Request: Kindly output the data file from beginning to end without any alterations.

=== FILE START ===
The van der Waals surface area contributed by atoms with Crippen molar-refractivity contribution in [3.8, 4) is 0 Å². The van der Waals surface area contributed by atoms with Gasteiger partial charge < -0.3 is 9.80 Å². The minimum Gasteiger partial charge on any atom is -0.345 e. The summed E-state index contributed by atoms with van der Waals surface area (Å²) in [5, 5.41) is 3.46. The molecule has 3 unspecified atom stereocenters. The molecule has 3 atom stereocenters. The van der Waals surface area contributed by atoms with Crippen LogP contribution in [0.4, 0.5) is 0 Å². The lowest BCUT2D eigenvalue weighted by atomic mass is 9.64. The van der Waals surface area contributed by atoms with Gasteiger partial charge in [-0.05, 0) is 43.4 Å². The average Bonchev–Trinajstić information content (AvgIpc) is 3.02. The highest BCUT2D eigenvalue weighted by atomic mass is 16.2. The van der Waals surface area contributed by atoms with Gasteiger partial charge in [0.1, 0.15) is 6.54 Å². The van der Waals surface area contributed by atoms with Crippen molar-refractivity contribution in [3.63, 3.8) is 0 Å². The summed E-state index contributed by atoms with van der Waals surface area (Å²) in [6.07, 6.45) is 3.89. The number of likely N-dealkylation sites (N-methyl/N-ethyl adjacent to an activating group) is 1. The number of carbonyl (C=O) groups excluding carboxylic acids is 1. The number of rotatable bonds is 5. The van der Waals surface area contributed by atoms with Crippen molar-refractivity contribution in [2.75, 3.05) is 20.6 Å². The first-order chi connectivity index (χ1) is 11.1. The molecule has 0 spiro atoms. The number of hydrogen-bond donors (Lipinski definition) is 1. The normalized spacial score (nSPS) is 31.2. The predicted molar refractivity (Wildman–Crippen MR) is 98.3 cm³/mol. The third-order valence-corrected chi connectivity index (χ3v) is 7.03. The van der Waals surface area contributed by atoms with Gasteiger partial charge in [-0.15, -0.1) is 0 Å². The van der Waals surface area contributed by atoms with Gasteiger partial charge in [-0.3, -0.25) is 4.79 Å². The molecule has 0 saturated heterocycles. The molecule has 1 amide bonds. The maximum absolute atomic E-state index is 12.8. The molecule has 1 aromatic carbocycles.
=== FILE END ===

The van der Waals surface area contributed by atoms with Crippen molar-refractivity contribution in [3.8, 4) is 0 Å². The van der Waals surface area contributed by atoms with Gasteiger partial charge < -0.3 is 9.80 Å². The minimum Gasteiger partial charge on any atom is -0.345 e. The summed E-state index contributed by atoms with van der Waals surface area (Å²) in [5, 5.41) is 3.46. The molecule has 3 unspecified atom stereocenters. The molecule has 3 atom stereocenters. The van der Waals surface area contributed by atoms with Crippen LogP contribution in [0.4, 0.5) is 0 Å². The lowest BCUT2D eigenvalue weighted by atomic mass is 9.64. The van der Waals surface area contributed by atoms with Gasteiger partial charge in [-0.05, 0) is 43.4 Å². The average Bonchev–Trinajstić information content (AvgIpc) is 3.02. The highest BCUT2D eigenvalue weighted by atomic mass is 16.2. The van der Waals surface area contributed by atoms with Gasteiger partial charge in [0.1, 0.15) is 6.54 Å². The van der Waals surface area contributed by atoms with Crippen molar-refractivity contribution in [3.63, 3.8) is 0 Å². The summed E-state index contributed by atoms with van der Waals surface area (Å²) in [6.07, 6.45) is 3.89. The number of likely N-dealkylation sites (N-methyl/N-ethyl adjacent to an activating group) is 1. The number of carbonyl (C=O) groups excluding carboxylic acids is 1. The number of rotatable bonds is 5. The van der Waals surface area contributed by atoms with Crippen molar-refractivity contribution in [2.75, 3.05) is 20.6 Å². The first-order chi connectivity index (χ1) is 11.1. The molecule has 0 spiro atoms. The number of hydrogen-bond donors (Lipinski definition) is 1. The normalized spacial score (nSPS) is 31.2. The predicted molar refractivity (Wildman–Crippen MR) is 98.3 cm³/mol. The third-order valence-corrected chi connectivity index (χ3v) is 7.03. The van der Waals surface area contributed by atoms with Gasteiger partial charge in [-0.15, -0.1) is 0 Å². The van der Waals surface area contributed by atoms with Gasteiger partial charge in [-0.3, -0.25) is 4.79 Å². The molecule has 0 saturated heterocycles. The molecule has 1 amide bonds. The maximum absolute atomic E-state index is 12.8. The molecule has 1 aromatic carbocycles.